4 August 2020


International Cases

Patrick Breslin v. Margaret Loughrey

Ireland

17.12.2018

Service

Discrimination on grounds of religious belief and political opinion is unlawful

The claimant was employed by the Respondent on a regular but not formal basis from March 2016 until 16 May 2016, on which latter date he signed a contract of employment. His employment ended on or about 24 June 2016, that is, some five weeks after his contract of employment was signed. The issues for the Tribunal to determine were whether or not the claimant was unfairly dismissed by the Respondent; and whether or not the Respondent discriminated against the claimant on the ground of sex and/or religion.

The claimant is, and was known by the respondent to be, devoted to his Roman Catholic faith. As such, he attended mass every day, and he had a number of religious statues in the house. The Respondent confirmed that she had bought one of the statues for him. She also gave evidence that she had been born into the Roman Catholic faith, but that she no longer practised it, and that she had in fact "divorced the Pope".

The claimant gave evidence that the Respondent complained because he was "always running to mass", and that he would have to choose between her and God. The respondent in evidence put this down to "a bit of banter" between friends. The claimant also gave evidence that the Respondent constantly berated him because he was male, saying that she bitterly disliked men, and that "all men are bastards". The Respondent denied ever making any such comments. The claimant stated that, Respondent had dismissed him, without explanation.

Discrimination on grounds of sex is rendered unlawful by virtue of Article 3 of the Sex Discrimination (Northern Ireland Order) 1976 (SDO) which provides that, "In any circumstances relevant for the purposes of any provision of this Order, a person ("A") discriminates against another ("B") if, on the ground of sex, A treats B less favourably than A treats or would treat another person." Discrimination on grounds of religious belief and political opinion is similarly rendered unlawful, by virtue of the provisions of the Fair Employment and Treatment (Northern Ireland) Order 1998, as amended ("FETO").

The burden is on the claimant to prove facts from which the Tribunal could conclude that they suffered such unwanted conduct on grounds of religion, which had the required purpose or effect. If the claimant proves such facts the burden shifts to the respondent to prove that the treatment was not related to religion or that it did not have the alleged purpose or effect. The Tribunal considered that, the evidence adduced by the claimant was much more credibly supportive of his complaints than that of the respondent, who did little to dispute that the incidents had occurred as described by the claimant. The Tribunal unanimously concluded that the individual acts regarding the religious statues were, in the absence of a credible explanation, unmistakably associated with the claimant's religious beliefs. The Respondent's explanation that, it was all done as a joke between friends, and with the willing participation of the claimant, did not bear close scrutiny.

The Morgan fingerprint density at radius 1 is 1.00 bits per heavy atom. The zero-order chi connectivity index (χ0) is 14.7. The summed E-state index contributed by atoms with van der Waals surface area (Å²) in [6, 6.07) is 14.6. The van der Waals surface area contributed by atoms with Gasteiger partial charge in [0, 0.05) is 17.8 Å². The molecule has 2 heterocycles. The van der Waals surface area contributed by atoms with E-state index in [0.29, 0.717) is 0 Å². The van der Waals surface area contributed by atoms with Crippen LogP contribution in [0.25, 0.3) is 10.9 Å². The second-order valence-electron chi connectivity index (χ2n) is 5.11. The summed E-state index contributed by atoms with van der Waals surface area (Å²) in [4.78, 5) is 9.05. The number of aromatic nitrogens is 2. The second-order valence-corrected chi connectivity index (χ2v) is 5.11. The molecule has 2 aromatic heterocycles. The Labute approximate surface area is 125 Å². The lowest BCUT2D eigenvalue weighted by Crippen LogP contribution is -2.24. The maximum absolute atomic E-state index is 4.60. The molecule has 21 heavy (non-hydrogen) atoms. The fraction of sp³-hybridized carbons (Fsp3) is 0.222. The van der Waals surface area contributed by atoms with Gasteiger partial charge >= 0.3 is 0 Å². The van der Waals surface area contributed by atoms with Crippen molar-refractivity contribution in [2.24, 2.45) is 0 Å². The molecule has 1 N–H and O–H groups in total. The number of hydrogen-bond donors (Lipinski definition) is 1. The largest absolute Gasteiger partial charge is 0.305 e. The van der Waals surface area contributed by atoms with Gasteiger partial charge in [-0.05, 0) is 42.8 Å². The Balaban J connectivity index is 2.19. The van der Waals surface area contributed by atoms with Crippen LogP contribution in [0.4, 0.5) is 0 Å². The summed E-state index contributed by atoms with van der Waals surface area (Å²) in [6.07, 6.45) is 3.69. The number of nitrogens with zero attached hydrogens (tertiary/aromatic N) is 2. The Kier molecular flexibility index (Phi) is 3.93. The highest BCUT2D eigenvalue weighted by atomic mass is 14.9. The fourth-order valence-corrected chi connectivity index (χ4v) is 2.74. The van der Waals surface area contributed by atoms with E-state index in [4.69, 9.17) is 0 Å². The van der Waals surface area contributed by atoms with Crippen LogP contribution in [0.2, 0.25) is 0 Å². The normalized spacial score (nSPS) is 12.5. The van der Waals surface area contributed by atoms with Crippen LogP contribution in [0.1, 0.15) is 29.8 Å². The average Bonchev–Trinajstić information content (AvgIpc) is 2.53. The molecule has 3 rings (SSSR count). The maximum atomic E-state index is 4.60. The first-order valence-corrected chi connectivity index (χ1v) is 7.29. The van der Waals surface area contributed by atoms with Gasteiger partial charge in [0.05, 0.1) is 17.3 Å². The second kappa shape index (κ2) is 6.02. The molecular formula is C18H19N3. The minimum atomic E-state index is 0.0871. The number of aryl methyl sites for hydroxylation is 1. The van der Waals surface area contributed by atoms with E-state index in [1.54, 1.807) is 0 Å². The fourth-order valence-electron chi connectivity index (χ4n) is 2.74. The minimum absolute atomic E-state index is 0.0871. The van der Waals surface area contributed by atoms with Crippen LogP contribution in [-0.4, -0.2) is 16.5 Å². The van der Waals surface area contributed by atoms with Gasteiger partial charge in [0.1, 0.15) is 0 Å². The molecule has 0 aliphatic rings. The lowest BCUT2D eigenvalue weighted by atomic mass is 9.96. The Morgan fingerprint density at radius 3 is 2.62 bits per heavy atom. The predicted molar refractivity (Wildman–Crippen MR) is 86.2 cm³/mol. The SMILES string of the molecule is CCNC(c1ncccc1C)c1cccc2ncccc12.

The Tribunal found the claimant to be a steady and reliable witness. His evidence was credible, consistent and straightforward, and was supported by the objective evidence of the photographs and text messages. The Tribunal also accepted that the journal entries were more likely than not to have been written by him at the relevant time, and not manufactured for the Tribunal case. The Tribunal accepted the claimant's evidence that he was genuinely and deeply offended, and concluded that he was reasonable in being so. Not only had his privacy been breached, but his employer also openly mocked his religion, to him and to the colleagues she brought with her in to his home. She desecrated his religious statues, and, in her role as employer, instructed two of his colleagues to be actively complicit in it.

In those circumstances, the Tribunal concluded that, there was no need for a comparator, as the Tribunal was satisfied that the Respondent's conduct as his employer towards the claimant was on the ground of the relevant protected characteristic, namely, the claimant's religion. Such conduct therefore was direct discrimination on the ground of religion.

The Tribunal is unanimously satisfied that, the Respondent directly discriminated against the claimant on the grounds of his religion and his sex. The Tribunal concludes that, her treatment of him in dismissing him flowed from and was inextricably linked to both protected characteristics, and was simply an extension of her less favourable treatment of him. As such, his dismissal, whilst not unfair for the purposes of the 1996 Order, was a detriment for the purposes of the relevant discrimination legislation. The Respondent discriminated against the Claimant on the ground of sex and on the ground of religion. The Respondent is ordered to pay to the claimant the sum of £30,000 for injury to feelings.

Tags : Discrimination Termination Compensation

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